Dorado River & Belluda Creek

Jun 20, 2019 - Delfin II

We continued with our expedition in the Upper Amazon, admiring the beauty of the vast rainforest and the astonishing diversity of lifeforms. The number of species of trees you can find in a patch of forest together with the biodiversity and size of birds and insects is incredible. This morning before breakfast we explored Dorado River and the forest along the riverbank. As we explored, we found parrots flying, foraging and making their unmistakable calls. A lot of the trees are currently bearing fruit, which makes it much more common to find troops of monkeys—but this morning we found the uncommon. It was a troop of squirrel monkeys together with saddleback tamarins, relaxing and eating right in front of us! There were also flocks of cormorants and great egrets flying above us. In the trees close to the river, we had black-collared hawks waiting for the right moment to catch fish for their first meal of the day. Among the grasses and trees of the riverbanks, there were king fishers and caimans! So much life in every direction!

After breakfast, we explored another spot on the shore of the Ucayali River. This time we explored the newly exposed sand left by the lowering water level of the river. It is the low water season, and rivers have less water than a couple of months ago. These conditions create beaches along certain areas on the shore, which makes for good hiking and birdwatching, as you can find both shore birds and land birds together. For example: egrets, storks and plovers together with large-billed terns and smooth-billed anises.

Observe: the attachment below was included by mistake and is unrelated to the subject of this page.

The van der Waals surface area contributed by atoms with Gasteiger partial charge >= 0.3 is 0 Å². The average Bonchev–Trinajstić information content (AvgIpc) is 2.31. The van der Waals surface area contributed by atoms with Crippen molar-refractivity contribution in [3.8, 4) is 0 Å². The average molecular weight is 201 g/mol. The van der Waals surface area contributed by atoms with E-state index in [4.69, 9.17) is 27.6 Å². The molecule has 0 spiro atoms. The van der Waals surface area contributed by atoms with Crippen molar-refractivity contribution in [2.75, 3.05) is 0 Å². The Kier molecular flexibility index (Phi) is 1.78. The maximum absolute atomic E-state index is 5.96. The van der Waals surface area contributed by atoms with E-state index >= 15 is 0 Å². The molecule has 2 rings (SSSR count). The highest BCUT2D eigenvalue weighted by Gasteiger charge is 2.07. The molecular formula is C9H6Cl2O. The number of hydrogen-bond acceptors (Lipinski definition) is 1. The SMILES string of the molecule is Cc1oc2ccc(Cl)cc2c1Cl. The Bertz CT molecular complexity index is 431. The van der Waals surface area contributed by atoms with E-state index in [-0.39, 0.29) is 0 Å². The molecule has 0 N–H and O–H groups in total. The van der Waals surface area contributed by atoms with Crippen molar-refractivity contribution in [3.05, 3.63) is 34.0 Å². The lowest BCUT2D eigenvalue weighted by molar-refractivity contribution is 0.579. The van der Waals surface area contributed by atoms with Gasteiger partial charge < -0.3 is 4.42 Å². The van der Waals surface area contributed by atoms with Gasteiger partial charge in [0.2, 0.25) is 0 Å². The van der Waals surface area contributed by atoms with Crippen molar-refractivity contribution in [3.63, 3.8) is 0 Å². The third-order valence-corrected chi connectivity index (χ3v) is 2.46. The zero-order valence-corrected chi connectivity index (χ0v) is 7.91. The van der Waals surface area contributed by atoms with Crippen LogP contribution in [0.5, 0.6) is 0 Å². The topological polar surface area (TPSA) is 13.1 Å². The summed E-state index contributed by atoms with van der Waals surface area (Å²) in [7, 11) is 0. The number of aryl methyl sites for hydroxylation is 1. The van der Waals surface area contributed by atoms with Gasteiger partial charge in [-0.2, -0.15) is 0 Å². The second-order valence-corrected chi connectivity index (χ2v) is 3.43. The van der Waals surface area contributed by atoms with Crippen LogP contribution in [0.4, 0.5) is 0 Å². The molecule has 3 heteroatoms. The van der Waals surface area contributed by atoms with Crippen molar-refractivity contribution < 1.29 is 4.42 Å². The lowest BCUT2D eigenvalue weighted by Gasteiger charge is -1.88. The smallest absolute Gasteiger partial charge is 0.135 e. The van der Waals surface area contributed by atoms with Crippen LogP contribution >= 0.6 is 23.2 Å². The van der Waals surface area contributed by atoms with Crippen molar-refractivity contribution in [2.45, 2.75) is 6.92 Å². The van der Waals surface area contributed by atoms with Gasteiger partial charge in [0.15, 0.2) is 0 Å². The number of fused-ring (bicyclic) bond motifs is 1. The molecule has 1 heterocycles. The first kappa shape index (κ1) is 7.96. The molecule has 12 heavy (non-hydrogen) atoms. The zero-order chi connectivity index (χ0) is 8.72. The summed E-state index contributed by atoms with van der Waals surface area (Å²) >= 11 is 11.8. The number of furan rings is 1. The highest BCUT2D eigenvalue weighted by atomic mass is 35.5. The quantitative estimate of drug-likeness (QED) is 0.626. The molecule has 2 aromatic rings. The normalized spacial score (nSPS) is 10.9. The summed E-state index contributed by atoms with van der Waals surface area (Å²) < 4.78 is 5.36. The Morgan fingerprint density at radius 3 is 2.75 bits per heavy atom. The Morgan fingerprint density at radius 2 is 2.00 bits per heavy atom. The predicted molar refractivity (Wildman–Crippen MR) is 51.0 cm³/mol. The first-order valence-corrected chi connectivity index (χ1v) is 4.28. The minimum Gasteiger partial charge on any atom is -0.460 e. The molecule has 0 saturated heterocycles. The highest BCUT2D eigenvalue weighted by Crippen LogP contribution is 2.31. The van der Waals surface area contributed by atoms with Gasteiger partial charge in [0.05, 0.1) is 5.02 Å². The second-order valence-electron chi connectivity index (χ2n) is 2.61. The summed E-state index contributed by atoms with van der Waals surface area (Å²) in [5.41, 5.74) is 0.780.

In the afternoon, we explored Belluda Creek, also on the shore of the Ucayali River. Here, we boarded expedition watercraft and headed out into the forest. As soon as we began, we spotted a troop of monk saki monkeys running along the branches of the canopy. Later, we also spotted a troop of red howler monkeys! This creek also harbors an interesting collection of birds such as cardinals, toucans, and a variety of hawks.

It was another day in paradise!

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About the Author

Juan Carlos Avila

Naturalist/Certified Photo Instructor

Juan Carlos was born in Quito, Ecuador. He spent part of his elementary schooling in the province of Cotopaxi, a beautiful area in the Ecuadorian Andes ringed by volcanoes. In 1989 his family moved to the Galápagos and settled in the highlands of Santa Cruz, the second largest island in this archipelago. It was here that Juan Carlos finished high school and gained his deep love for nature.

About the Photographer

Socrates Tomala

Naturalist/Certified Photo Instructor

Socrates was raised on Santa Cruz Island located in the heart of Galapagos Archipelago.  After a childhood filled with swimming, scuba diving, rock climbing and volunteering in conservation projects, he grew very passionate about the outdoors and the natural world. 

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